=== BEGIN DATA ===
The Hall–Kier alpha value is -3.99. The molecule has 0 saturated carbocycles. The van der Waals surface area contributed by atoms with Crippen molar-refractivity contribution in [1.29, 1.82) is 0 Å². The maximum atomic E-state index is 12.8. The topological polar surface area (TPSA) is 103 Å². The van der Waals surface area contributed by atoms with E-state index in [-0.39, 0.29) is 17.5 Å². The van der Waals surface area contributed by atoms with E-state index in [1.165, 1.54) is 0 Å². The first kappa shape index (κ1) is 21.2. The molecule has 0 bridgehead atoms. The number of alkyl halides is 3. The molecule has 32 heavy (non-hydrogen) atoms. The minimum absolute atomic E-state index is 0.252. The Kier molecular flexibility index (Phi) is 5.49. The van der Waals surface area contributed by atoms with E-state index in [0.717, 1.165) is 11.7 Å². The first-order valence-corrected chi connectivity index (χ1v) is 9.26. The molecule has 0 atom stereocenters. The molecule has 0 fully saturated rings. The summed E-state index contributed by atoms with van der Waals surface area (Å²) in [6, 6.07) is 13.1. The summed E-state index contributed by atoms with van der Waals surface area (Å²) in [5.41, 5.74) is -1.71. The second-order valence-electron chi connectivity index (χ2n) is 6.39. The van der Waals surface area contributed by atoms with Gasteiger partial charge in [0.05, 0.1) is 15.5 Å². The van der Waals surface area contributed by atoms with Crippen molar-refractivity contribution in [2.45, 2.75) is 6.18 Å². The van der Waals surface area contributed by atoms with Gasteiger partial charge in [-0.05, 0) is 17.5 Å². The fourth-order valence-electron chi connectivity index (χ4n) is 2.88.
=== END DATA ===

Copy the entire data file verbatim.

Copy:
The Hall–Kier alpha value is -3.99. The molecule has 0 saturated carbocycles. The van der Waals surface area contributed by atoms with Crippen molar-refractivity contribution in [1.29, 1.82) is 0 Å². The maximum atomic E-state index is 12.8. The topological polar surface area (TPSA) is 103 Å². The van der Waals surface area contributed by atoms with E-state index in [-0.39, 0.29) is 17.5 Å². The van der Waals surface area contributed by atoms with E-state index in [1.165, 1.54) is 0 Å². The first kappa shape index (κ1) is 21.2. The molecule has 0 bridgehead atoms. The number of alkyl halides is 3. The molecule has 32 heavy (non-hydrogen) atoms. The minimum absolute atomic E-state index is 0.252. The Kier molecular flexibility index (Phi) is 5.49. The van der Waals surface area contributed by atoms with E-state index in [0.717, 1.165) is 11.7 Å². The first-order valence-corrected chi connectivity index (χ1v) is 9.26. The molecule has 0 atom stereocenters. The molecule has 0 fully saturated rings. The summed E-state index contributed by atoms with van der Waals surface area (Å²) in [6, 6.07) is 13.1. The summed E-state index contributed by atoms with van der Waals surface area (Å²) in [5.41, 5.74) is -1.71. The second-order valence-electron chi connectivity index (χ2n) is 6.39. The van der Waals surface area contributed by atoms with Gasteiger partial charge in [0.05, 0.1) is 15.5 Å². The van der Waals surface area contributed by atoms with Crippen molar-refractivity contribution in [2.45, 2.75) is 6.18 Å². The van der Waals surface area contributed by atoms with Gasteiger partial charge in [-0.05, 0) is 17.5 Å². The fourth-order valence-electron chi connectivity index (χ4n) is 2.88.